Don’t worry if you forget to place the pin at first as it’s likely almost everyone who has used a boat trailer has done this at least once. All that will happen is that you’ll force the trailer to brake and as soon as you realize you aren’t backing up, you’ll probably remember to get out and put the pin in place.

How Surge Brakes are Different From Other Brakes

Trailers usually have one of three styles of brakes. Surge brakes, as we’ve seen, are the standard type of brakes for a boat trailer. There are also electronic braking systems and also air brakes. Air brakes are reserved for larger vehicles and wouldn’t typically apply to anything you’re likely to use. But it’s not impossible to find electronic braking systems in a few boat trailers.

Thanks to some much higher quality heat shrink connectors and wiring insulation, electric brakes are becoming more common in boat trailers. For that reason, you do need to make sure you know if you’re dealing with electric brakes or a surge brake when you get a trailer, especially if it’s a used one that may not have all the features spelled out for you.

The main difference between electric and hydraulic brakes in terms of performance is time. Electric brakes are activated immediately when you put your foot in the brake in the tow vehicle. Surge brakes can’t respond that quickly, however. When you brake with surge brakes the tow vehicle has to slow, the trailer tongue parts need to compress, the rod then transfers the pressure to the cylinder and the brakes are activated as a result. That’s still a fast process, it happens in moments, but it does have a small lag between when you brake and when the trailer brakes as a result. That makes braking with a traditional trailer and surge brakes more of a careful process.

You need to give yourself more time and more room to use surge brakes than you might with electric brakes. Given that you may be hauling as much as 10,000 pounds on your trailer, this is certainly reasonable. Always use caution when braking and towing a trailer.

What Are Electric Over Hydraulic Brakes?

Electric Over Hydraulic or EOH are just electric brakes but with a more specific name. Despite the electric part, they are very similar to the surge brakes on your trailer because both use hydraulics to allow for the brakes to function. The only difference is that in electric over hydraulic brakes an electrical signal is what causes the cylinder to increase hydraulic pressure and activate the calipers. In traditional surge brakes it’s the force of the rod pressing on it.

Maintaining Surge Brakes

Because surge brakes work in a self-contained system, there’s not a lot of maintenance needed to keep them running. That’s part of the reason they’re so popular, in addition to their ease of use in the water.

Like the brakes in your car or truck, the surge brakes in your trailer will need some minimal upkeep and probably only every few years at most. Like car brakes, the brake pads can and will wear out eventually and need replacement. If you hear them squealing or making grinding noises, consider having the pads inspected and replaced.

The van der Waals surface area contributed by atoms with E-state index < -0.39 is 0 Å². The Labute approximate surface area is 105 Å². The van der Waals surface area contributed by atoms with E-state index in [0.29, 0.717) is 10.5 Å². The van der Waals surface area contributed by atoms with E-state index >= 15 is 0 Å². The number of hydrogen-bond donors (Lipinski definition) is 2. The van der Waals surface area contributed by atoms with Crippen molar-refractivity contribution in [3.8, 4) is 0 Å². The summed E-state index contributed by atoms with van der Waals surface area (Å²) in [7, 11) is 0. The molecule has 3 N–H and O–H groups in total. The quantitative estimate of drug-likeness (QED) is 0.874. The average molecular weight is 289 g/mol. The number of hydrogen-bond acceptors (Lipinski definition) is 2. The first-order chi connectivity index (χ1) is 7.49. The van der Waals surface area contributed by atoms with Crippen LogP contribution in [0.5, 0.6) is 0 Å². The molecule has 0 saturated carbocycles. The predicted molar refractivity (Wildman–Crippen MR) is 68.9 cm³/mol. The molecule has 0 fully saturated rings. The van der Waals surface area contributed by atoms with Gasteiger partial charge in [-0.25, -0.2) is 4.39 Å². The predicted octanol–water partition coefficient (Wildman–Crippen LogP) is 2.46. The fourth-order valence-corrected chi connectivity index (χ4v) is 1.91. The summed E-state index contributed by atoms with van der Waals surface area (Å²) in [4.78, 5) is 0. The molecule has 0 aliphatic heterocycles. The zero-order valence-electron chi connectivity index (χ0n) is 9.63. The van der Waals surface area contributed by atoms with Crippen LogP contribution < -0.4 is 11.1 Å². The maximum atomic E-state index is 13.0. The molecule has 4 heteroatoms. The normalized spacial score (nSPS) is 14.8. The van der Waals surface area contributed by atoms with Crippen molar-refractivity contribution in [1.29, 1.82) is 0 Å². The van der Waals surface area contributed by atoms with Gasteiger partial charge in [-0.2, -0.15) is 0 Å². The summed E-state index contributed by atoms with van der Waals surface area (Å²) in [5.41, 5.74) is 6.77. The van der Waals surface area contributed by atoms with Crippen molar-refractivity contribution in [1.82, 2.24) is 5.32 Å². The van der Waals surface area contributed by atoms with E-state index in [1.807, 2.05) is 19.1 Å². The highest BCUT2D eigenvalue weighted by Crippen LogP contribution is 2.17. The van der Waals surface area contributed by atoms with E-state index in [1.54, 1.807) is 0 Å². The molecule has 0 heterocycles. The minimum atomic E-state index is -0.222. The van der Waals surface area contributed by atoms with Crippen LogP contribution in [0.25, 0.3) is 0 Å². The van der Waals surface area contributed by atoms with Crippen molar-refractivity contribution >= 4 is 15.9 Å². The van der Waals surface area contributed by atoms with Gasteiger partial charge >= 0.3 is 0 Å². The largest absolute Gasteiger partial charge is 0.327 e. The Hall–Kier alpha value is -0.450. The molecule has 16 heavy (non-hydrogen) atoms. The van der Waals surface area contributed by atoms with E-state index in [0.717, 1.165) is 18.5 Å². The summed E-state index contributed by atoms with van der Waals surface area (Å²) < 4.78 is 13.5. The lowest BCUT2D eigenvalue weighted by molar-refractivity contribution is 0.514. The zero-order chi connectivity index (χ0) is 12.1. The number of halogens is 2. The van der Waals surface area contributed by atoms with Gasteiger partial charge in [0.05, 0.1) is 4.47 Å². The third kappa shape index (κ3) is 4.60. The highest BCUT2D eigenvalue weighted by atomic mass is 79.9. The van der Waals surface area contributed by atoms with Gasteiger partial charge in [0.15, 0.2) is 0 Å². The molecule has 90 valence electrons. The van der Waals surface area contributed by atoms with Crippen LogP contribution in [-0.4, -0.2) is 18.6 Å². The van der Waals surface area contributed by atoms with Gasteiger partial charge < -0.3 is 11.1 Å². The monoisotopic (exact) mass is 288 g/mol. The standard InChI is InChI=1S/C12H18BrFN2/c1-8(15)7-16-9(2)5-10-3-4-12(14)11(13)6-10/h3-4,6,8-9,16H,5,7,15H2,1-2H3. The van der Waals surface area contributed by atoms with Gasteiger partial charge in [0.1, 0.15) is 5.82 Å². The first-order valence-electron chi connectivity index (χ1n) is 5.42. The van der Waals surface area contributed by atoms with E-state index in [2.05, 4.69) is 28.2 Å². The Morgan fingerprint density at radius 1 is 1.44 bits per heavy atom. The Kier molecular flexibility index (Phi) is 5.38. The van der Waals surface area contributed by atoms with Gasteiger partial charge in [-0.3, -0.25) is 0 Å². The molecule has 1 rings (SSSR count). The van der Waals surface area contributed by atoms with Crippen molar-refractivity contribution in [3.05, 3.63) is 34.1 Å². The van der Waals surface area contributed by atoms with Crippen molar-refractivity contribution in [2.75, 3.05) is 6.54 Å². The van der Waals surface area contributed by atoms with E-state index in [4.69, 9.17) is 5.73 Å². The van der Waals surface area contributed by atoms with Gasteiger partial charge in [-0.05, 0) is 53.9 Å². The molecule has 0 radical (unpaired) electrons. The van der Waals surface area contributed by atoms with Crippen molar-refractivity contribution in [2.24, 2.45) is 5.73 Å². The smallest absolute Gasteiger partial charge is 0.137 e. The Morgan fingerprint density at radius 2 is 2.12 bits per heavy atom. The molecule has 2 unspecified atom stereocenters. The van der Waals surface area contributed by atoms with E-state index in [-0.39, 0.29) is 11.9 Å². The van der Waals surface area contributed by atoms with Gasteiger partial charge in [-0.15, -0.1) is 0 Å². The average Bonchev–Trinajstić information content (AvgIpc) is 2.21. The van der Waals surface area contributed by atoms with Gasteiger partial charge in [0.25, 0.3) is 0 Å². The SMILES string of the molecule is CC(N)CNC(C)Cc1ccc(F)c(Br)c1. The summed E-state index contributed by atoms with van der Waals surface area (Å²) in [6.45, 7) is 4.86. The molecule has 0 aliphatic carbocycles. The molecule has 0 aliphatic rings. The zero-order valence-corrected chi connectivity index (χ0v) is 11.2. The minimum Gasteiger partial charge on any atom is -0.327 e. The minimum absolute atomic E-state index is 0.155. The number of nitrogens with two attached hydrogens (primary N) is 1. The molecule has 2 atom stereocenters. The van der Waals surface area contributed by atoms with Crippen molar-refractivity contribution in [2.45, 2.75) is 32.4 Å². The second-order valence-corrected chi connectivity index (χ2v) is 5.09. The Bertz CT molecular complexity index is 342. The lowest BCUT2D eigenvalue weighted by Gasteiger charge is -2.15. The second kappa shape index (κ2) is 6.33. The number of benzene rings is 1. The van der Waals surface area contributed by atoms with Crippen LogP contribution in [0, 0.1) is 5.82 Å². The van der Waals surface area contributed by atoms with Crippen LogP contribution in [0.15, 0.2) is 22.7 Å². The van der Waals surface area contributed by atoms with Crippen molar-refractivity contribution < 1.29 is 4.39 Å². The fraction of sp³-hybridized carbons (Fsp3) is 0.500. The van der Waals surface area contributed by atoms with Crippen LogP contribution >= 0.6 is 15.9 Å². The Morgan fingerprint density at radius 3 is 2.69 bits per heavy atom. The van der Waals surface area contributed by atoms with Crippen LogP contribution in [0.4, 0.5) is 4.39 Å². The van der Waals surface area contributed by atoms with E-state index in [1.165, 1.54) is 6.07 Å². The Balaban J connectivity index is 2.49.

If the brakes are not responding as they should, you may also have developed air bubbles in the brake lines. That can require bleeding to clean them out and then the addition of new fluid. Likewise if brake fluid levels decrease in a brake line it can limit your braking force and be potentially dangerous. This can be a DIY project but make sure you know what you’re doing and that you have the right kind of brake fluid as a replacement. It’s likely a DOT 3 fluid, but double check with the details from the manufacturer.

The Emergency Breakaway System

As a safety measure, boat trailers are equipped with an emergency breakaway system. This is a line or chain that connects tow vehicle to trailer. In the event that the trailer comes away from the tow vehicles, the chain or line activates the surge brakes to stop the trailer load from flying free.

The Bottom Line

Surge brakes are mechanical brakes that can safely be used in water which makes them ideal for boat trailers. They work by allowing the momentum of the trailer itself to compress a master cylinder inside the trailer tongue when you apply your brakes in the tow vehicle. The hydraulic cylinder then increases the pressure in the brake lines, clamping the calipers and brake pads down on the drums or rotors in your trailer wheels, bringing them to a stop.

Surge brakes are a very efficient kind of braking system and don’t require a ton of maintenance. They work well even with large trailers and boats, but they do require a bit of caution when using. There is a small lag time between when you brake the tow vehicle and then the surge brakes will be able to brake the trailer. For that reason, always make sure you give yourself enough time and space to apply the brakes when towing a boat trailer.

About Ian

My grandfather first took me fishing when I was too young to actually hold up a rod on my own. As an avid camper, hiker, and nature enthusiast I'm always looking for a new adventure.